Incremental Model of the Policy-Making

Incremental Model of the Policy-Making

Charle’s Lindblom presented the ‘Incremental Model’ of the policy-making process’ as an alternative to traditional rational model of decision-making. In his article ‘Science of Muddling Through’ which was published in 1959 AD gained vide recognition in the development of policy analysis as concerned with the ‘process’ of making policy. Since then Lindblom’s thought has evolved beyond his original argument.

In criticising the rational model as advocated by Simon and others, Lindblom rejected the the idea that decision-making was essential something which was about defining goals, selecting alternatives and comparing alternatives. Lindblom wanted to show that rational decision-making was simply ‘not workable for complex policy questions’. To Lindblom, constraints of time, intelligence, cost and politics prevent policy-makers to identify societal goals and their consequences. He drew briefly the distinction in terms of comprehensive (or root) rationality advocated by Simon and his own ‘successive limited comparisons’ (or branch decision-making).

Two Models of Decision-Making

The incremental approach (branch method) of decision-making involves a process of ‘continually building out from the current situation, step-by-step and small degrees’.

Simon’s Rational Approach

Lindblom’s Incremental Approach

Identification of societal values or goals is necessary to empirical analysis of alternative policies

Selection of values or goals and empirical analysis of needed action are interlinked.

Policy-making is approached through mean-ends analysis.

Mean-ends analysis is often inappropriate

The test of a ‘good policy’ is that it is a means to an agreed end.

The test of a ‘good policy’ is that various analysts find themselves directly agreeing on a policy.

Analysis is comprehensive involving every relevant factor.

Analysis is limited.

Theory is often heavily relied upon.

A successive limited comparison reduces dependence on theory.

Source: Adapted from Lindblom’s “The Science of Muddling Through”, PAR, Vol. 19, 1959, p. 81.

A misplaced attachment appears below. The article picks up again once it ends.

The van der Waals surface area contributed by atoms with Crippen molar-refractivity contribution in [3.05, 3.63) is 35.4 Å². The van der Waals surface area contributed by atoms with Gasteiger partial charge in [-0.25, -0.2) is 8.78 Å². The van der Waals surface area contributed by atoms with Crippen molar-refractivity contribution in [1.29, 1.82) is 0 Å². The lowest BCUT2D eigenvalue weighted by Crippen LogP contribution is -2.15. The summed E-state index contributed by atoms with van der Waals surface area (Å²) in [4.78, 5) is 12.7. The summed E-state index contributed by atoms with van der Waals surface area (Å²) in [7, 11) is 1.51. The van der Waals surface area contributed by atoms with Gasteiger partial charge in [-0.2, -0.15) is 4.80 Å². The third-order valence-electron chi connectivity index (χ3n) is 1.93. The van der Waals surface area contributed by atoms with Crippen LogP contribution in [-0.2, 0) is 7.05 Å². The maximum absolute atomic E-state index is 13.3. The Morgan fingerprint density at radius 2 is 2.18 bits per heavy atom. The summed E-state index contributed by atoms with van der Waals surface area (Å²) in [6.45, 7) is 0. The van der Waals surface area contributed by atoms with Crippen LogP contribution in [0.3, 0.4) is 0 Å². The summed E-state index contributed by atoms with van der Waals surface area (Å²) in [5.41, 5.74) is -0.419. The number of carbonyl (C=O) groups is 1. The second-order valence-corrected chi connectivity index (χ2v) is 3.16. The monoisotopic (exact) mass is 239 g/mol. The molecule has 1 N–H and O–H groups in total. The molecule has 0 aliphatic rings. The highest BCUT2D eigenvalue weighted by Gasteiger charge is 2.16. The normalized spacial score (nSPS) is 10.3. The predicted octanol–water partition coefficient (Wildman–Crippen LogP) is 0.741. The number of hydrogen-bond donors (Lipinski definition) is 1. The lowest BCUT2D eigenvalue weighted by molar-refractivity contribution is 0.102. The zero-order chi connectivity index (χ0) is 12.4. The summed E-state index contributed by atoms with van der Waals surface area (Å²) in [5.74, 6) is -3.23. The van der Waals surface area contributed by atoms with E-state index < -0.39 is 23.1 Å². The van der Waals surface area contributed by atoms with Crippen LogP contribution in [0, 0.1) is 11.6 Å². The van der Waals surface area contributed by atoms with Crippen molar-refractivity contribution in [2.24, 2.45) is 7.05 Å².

Also Read: Mary Parker Follett: Philosophy of Administration and Organisation

In contrast, the ‘root’ approach as favoured by the policy analysts was to start from “fundamentals anew each time, building on the past only as experience embodied in a theory, an always prepared to start from the ground up”.

According to Lindblom, constraints of time, intelligence, an cost prevent policy-makers from identifying the full range of policy alternatives and their consequences. He proposes that ” successive limited comparison” is both more relevant and realistic in such a condition of “bounded rationality”. To Simon’s problem, Lindblom’s answer is that we do not need to search out new techniques; we need to be more appreciative of the benefits of ‘non-comprehensive analysis’:

In the method of successive limited comparison, simplification is systematically achieved in two principal ways. First, it is achieved through limitation of policy comparisons to those policies presently in effect. Such a limitation immediately reduces the number of alternatives to be investigated and drastically simplifies the character of the investigation of each… The second method of simplification of analysis is the practice of ignoring important  possible consequences of possible policies, as well as the values attached to the neglected consequences.

Features of Incremental Decision-Making

  • It proceeds through a succession of incremental changes. Policy-makers accept the legitimacy of existing policies because of the uncertainty about the consequences of new or different policies. 
  • It involves mutual adjustment and negotiation. The test of a good decision is agreement rather than goal achievement. Agreement is arrived at easier in policy-making when the items in dispute increases or decreases in budgets, or modifications to existing programmes. Thus incrementalism is significant in reducing political tension and maintaining stability.
  • Incremental approach involves trial and terror method. It is superior to a “futile attempt at superhuman comprehensiveness”. Human beings rarely act to maximise all their values; on the contrary they act to satisfy particular demands. They seldom search for the “one best way” but instead search to find “a way that will work”. This search usually begins with familiar– that is, with policy options close to contemporary policies.

Also Read: Herbert Simon & Administrative thought

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